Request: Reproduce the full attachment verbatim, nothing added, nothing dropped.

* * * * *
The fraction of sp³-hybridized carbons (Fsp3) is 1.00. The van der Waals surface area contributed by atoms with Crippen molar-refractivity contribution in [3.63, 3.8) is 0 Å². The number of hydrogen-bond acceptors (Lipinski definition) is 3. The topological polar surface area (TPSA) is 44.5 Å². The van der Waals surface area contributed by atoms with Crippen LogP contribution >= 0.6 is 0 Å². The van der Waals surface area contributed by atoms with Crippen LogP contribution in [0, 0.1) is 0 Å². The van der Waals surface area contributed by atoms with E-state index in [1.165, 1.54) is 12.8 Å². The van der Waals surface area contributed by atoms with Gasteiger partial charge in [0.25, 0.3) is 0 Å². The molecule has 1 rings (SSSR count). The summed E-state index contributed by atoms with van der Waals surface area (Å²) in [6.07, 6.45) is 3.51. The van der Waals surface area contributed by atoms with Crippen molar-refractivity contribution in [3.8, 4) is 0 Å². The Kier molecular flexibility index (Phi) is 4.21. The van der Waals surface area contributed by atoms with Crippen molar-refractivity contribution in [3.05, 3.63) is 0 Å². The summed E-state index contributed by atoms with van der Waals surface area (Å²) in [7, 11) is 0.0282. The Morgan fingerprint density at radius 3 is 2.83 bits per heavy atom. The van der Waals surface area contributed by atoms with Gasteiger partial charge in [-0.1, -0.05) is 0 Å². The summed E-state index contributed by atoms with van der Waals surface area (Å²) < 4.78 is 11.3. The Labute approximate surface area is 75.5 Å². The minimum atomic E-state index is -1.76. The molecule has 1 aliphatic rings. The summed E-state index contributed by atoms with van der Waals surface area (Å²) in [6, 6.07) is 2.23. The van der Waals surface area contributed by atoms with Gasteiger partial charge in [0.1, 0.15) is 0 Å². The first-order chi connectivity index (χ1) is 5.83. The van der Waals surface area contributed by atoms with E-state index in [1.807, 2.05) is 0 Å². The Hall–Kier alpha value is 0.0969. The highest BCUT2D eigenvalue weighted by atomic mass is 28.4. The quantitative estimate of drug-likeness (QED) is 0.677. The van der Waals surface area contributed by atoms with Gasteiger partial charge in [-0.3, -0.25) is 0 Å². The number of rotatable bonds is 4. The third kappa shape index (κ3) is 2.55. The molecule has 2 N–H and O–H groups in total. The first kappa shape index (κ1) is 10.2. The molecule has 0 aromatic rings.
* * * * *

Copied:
The fraction of sp³-hybridized carbons (Fsp3) is 1.00. The van der Waals surface area contributed by atoms with Crippen molar-refractivity contribution in [3.63, 3.8) is 0 Å². The number of hydrogen-bond acceptors (Lipinski definition) is 3. The topological polar surface area (TPSA) is 44.5 Å². The van der Waals surface area contributed by atoms with Crippen LogP contribution >= 0.6 is 0 Å². The van der Waals surface area contributed by atoms with Crippen LogP contribution in [0, 0.1) is 0 Å². The van der Waals surface area contributed by atoms with E-state index in [1.165, 1.54) is 12.8 Å². The van der Waals surface area contributed by atoms with Gasteiger partial charge in [0.25, 0.3) is 0 Å². The molecule has 1 rings (SSSR count). The summed E-state index contributed by atoms with van der Waals surface area (Å²) in [6.07, 6.45) is 3.51. The van der Waals surface area contributed by atoms with Crippen molar-refractivity contribution in [3.8, 4) is 0 Å². The Kier molecular flexibility index (Phi) is 4.21. The van der Waals surface area contributed by atoms with Crippen molar-refractivity contribution in [3.05, 3.63) is 0 Å². The summed E-state index contributed by atoms with van der Waals surface area (Å²) in [7, 11) is 0.0282. The Morgan fingerprint density at radius 3 is 2.83 bits per heavy atom. The van der Waals surface area contributed by atoms with Gasteiger partial charge in [-0.1, -0.05) is 0 Å². The summed E-state index contributed by atoms with van der Waals surface area (Å²) < 4.78 is 11.3. The Labute approximate surface area is 75.5 Å². The minimum atomic E-state index is -1.76. The molecule has 1 aliphatic rings. The summed E-state index contributed by atoms with van der Waals surface area (Å²) in [6, 6.07) is 2.23. The van der Waals surface area contributed by atoms with Gasteiger partial charge in [0.1, 0.15) is 0 Å². The first-order chi connectivity index (χ1) is 5.83. The van der Waals surface area contributed by atoms with E-state index in [1.807, 2.05) is 0 Å². The Hall–Kier alpha value is 0.0969. The highest BCUT2D eigenvalue weighted by atomic mass is 28.4. The quantitative estimate of drug-likeness (QED) is 0.677. The van der Waals surface area contributed by atoms with Gasteiger partial charge in [-0.3, -0.25) is 0 Å². The number of rotatable bonds is 4. The third kappa shape index (κ3) is 2.55. The molecule has 2 N–H and O–H groups in total. The first kappa shape index (κ1) is 10.2. The molecule has 0 aromatic rings.